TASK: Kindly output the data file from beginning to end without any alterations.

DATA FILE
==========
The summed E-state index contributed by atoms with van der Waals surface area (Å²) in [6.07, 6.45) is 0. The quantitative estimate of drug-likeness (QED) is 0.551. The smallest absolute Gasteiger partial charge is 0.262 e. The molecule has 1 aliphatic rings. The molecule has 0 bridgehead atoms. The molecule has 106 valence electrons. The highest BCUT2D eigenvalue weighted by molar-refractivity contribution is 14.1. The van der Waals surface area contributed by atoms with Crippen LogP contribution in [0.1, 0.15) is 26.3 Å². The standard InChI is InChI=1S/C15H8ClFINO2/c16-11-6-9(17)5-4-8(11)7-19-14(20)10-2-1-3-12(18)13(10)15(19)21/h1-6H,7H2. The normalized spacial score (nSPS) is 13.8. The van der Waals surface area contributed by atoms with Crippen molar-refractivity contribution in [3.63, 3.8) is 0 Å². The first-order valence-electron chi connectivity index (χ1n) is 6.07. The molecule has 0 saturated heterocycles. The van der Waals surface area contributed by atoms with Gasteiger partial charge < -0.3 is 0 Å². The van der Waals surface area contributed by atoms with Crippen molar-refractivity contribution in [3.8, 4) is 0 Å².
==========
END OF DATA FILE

The summed E-state index contributed by atoms with van der Waals surface area (Å²) in [6.07, 6.45) is 0. The quantitative estimate of drug-likeness (QED) is 0.551. The smallest absolute Gasteiger partial charge is 0.262 e. The molecule has 1 aliphatic rings. The molecule has 0 bridgehead atoms. The molecule has 106 valence electrons. The highest BCUT2D eigenvalue weighted by molar-refractivity contribution is 14.1. The van der Waals surface area contributed by atoms with Crippen LogP contribution in [0.1, 0.15) is 26.3 Å². The standard InChI is InChI=1S/C15H8ClFINO2/c16-11-6-9(17)5-4-8(11)7-19-14(20)10-2-1-3-12(18)13(10)15(19)21/h1-6H,7H2. The normalized spacial score (nSPS) is 13.8. The van der Waals surface area contributed by atoms with Crippen molar-refractivity contribution in [3.63, 3.8) is 0 Å². The first-order valence-electron chi connectivity index (χ1n) is 6.07. The molecule has 0 saturated heterocycles. The van der Waals surface area contributed by atoms with Gasteiger partial charge < -0.3 is 0 Å². The van der Waals surface area contributed by atoms with Crippen molar-refractivity contribution in [3.8, 4) is 0 Å².